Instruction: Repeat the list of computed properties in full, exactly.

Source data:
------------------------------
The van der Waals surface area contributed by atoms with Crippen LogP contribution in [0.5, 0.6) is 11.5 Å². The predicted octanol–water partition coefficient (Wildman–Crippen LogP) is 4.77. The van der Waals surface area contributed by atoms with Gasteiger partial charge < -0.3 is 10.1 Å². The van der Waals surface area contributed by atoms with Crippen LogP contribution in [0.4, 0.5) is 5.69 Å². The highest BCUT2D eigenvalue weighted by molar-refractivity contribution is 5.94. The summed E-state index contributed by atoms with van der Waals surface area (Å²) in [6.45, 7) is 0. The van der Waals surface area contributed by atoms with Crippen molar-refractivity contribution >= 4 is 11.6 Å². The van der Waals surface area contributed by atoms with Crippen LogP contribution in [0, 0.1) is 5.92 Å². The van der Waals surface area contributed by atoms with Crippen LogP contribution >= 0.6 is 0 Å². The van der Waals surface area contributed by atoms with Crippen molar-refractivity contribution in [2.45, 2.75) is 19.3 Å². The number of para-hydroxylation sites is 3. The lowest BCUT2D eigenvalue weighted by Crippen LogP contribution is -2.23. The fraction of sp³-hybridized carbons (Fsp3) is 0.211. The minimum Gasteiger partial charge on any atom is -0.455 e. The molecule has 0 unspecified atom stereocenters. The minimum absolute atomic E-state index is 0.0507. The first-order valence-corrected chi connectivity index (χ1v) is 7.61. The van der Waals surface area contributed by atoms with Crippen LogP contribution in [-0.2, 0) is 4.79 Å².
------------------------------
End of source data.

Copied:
The van der Waals surface area contributed by atoms with Crippen LogP contribution in [0.5, 0.6) is 11.5 Å². The predicted octanol–water partition coefficient (Wildman–Crippen LogP) is 4.77. The van der Waals surface area contributed by atoms with Gasteiger partial charge < -0.3 is 10.1 Å². The van der Waals surface area contributed by atoms with Crippen LogP contribution in [0.4, 0.5) is 5.69 Å². The highest BCUT2D eigenvalue weighted by molar-refractivity contribution is 5.94. The summed E-state index contributed by atoms with van der Waals surface area (Å²) in [6.45, 7) is 0. The van der Waals surface area contributed by atoms with Crippen molar-refractivity contribution >= 4 is 11.6 Å². The van der Waals surface area contributed by atoms with Crippen LogP contribution in [0, 0.1) is 5.92 Å². The van der Waals surface area contributed by atoms with Crippen LogP contribution >= 0.6 is 0 Å². The van der Waals surface area contributed by atoms with Crippen molar-refractivity contribution in [2.45, 2.75) is 19.3 Å². The number of para-hydroxylation sites is 3. The lowest BCUT2D eigenvalue weighted by Crippen LogP contribution is -2.23. The fraction of sp³-hybridized carbons (Fsp3) is 0.211. The minimum Gasteiger partial charge on any atom is -0.455 e. The molecule has 0 unspecified atom stereocenters. The minimum absolute atomic E-state index is 0.0507. The first-order valence-corrected chi connectivity index (χ1v) is 7.61. The van der Waals surface area contributed by atoms with Crippen LogP contribution in [-0.2, 0) is 4.79 Å².